The weather may not feel like it, but the spring home selling season is here and realtors say available inventories are the lowest they’ve seen in decades. Berkshire Hathaway HomeServices Indiana Broker Greg Cooper calls it an inventory drought, unlike anything he’s see in his 30 years in the business, and it appears to be accelerating. "We have houses in different places in Indiana getting six, seven, eight, nine offers," said Cooper. "We are in the peak of the season so that absolutely means the maximum number of home buyers competing for the minimum number of properties."
In an interview on Inside INdiana Business with Gerry Dick, Cooper talked about what is driving the market and what might be next.
According to Cooper, the inventory squeeze has put unusual upward pressure on home prices in dozens of Indiana counties. Data show the state’s median home price increased 12.9 percent in the first three months of 2018, compared to the same period in 2017. "You never see in Indiana where median housing prices go up 12 percent in a quarter," said Cooper. "Dozens of Indiana counties in the first three months of 2018 saw double digit median price escalations from 2017."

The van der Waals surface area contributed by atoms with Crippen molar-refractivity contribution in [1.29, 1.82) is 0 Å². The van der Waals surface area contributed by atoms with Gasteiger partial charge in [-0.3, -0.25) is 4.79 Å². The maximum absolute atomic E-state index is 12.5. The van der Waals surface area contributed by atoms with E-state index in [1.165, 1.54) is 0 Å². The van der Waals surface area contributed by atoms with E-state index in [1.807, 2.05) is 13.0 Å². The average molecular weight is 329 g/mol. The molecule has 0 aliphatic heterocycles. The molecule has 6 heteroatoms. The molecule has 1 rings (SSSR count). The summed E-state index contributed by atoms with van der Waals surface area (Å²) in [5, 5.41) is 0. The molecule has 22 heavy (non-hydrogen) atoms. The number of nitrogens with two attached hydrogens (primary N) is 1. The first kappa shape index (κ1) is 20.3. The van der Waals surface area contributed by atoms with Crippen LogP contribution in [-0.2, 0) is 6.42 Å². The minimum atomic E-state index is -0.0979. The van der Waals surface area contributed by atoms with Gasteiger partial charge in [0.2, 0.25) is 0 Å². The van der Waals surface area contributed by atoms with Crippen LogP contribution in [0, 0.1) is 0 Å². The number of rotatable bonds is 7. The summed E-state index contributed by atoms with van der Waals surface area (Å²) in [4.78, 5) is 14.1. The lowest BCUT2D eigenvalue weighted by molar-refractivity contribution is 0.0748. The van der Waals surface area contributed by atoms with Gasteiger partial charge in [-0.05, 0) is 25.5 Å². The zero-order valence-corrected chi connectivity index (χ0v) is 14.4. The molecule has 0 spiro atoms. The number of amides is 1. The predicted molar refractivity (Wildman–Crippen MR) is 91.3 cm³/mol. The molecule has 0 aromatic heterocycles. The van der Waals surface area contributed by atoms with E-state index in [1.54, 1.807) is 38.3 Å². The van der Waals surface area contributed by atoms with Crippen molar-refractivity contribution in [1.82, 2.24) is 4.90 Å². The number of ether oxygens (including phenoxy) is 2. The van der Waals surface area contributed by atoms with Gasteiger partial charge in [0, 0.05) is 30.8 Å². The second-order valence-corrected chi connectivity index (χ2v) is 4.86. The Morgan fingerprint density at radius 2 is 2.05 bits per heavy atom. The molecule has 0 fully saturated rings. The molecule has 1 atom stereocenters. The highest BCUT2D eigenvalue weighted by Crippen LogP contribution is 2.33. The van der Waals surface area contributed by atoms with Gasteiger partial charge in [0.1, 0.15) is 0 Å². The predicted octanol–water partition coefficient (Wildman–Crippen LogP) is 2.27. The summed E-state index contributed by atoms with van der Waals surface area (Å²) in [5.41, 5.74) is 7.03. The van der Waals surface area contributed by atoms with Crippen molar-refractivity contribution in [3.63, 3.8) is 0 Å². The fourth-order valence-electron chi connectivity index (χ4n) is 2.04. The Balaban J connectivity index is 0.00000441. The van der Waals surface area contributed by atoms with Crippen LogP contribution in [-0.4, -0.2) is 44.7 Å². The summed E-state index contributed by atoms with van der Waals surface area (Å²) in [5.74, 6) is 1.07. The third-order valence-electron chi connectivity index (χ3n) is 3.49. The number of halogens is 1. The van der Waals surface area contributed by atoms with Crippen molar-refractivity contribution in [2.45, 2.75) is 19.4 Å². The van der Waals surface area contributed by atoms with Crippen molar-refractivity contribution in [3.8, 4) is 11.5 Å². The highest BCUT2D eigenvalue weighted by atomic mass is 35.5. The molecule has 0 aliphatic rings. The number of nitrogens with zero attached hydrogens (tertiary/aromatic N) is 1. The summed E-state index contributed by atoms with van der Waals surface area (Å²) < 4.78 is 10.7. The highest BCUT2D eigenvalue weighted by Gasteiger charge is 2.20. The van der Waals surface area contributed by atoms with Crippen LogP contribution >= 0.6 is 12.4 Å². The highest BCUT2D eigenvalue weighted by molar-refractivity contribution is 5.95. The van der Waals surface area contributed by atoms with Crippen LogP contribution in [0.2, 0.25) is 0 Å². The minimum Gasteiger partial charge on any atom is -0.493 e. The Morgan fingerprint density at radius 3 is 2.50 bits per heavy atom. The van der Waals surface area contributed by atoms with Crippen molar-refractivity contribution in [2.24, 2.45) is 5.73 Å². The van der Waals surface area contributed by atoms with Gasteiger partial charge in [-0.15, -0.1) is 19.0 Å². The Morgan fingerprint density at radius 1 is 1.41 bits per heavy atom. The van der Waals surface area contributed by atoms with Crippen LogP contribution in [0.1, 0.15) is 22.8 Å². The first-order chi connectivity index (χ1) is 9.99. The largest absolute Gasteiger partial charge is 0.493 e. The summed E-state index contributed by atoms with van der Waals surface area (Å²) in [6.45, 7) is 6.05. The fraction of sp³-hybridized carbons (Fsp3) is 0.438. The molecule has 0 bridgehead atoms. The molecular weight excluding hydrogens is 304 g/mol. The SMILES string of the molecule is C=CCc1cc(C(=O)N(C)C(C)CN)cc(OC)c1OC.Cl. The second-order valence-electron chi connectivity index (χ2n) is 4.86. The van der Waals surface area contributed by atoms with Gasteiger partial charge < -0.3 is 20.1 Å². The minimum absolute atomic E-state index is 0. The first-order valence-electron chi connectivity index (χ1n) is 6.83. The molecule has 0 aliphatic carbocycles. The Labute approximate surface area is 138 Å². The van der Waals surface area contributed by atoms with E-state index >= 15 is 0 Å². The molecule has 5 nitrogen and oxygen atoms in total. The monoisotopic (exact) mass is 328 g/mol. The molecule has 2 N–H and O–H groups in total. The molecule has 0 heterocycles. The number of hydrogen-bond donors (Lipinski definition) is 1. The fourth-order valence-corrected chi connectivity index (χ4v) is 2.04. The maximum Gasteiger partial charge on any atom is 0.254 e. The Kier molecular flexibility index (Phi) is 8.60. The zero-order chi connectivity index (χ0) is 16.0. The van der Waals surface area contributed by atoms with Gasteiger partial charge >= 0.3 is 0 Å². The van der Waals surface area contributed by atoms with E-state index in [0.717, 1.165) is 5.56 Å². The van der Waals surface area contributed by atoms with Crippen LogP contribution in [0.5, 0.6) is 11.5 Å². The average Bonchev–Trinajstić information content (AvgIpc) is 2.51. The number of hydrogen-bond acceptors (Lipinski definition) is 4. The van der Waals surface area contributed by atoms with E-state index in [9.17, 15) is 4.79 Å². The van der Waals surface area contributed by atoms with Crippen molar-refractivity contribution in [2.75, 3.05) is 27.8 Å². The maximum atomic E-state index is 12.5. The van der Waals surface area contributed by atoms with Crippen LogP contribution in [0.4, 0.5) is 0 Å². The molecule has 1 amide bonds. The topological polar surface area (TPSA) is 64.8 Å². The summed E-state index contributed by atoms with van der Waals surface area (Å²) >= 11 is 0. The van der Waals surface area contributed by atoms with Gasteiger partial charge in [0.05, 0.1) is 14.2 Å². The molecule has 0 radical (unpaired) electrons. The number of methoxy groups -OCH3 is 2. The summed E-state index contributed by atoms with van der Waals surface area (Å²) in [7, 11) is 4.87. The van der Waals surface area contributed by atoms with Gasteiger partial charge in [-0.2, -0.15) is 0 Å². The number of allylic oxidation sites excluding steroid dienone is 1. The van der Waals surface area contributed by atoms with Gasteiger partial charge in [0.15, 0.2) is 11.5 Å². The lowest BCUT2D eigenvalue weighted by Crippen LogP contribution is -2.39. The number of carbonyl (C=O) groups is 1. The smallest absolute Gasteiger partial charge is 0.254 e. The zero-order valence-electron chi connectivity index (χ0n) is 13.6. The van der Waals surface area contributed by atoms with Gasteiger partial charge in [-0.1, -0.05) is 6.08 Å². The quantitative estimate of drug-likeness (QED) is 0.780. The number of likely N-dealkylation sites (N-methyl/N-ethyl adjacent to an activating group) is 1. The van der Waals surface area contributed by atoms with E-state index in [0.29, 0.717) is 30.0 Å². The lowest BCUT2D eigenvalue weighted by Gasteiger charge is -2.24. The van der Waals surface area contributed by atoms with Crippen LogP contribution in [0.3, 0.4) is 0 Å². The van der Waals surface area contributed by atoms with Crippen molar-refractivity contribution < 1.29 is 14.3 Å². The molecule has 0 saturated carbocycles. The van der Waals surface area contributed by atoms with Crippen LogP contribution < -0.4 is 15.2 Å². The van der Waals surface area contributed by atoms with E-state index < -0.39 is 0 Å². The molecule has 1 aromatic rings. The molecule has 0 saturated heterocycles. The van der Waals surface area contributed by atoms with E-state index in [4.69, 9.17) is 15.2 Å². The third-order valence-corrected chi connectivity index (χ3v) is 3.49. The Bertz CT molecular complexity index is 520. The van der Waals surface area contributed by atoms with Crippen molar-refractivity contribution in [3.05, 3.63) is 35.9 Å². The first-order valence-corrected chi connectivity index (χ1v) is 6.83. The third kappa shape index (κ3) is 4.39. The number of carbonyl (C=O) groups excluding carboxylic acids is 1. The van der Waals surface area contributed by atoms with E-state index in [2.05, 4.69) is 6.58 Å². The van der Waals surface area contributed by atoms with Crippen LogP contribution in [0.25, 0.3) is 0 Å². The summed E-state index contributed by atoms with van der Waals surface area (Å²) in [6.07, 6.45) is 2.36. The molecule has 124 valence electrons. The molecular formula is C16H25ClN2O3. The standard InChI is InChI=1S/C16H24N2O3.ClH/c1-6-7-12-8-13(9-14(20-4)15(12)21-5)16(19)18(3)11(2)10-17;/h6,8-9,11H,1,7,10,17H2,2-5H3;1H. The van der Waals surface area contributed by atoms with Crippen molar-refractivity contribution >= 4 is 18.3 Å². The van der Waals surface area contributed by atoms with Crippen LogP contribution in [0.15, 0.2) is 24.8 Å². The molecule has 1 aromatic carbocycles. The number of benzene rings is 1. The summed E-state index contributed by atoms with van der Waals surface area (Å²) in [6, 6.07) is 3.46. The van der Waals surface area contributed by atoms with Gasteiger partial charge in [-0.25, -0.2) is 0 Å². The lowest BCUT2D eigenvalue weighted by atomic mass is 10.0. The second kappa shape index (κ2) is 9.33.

To illustrate the scale of the shrinking home inventory in Indiana, Cooper points to data that shows on March 1, 2016 there were 32,012 homes for sale statewide. On March 1, there were 23,175 homes on the market, a more than 28 percent drop in just 24 months.
Cooper says the situation has also inflated the cost of new construction, which has been exacerbated by a shortage of skilled labor and materials.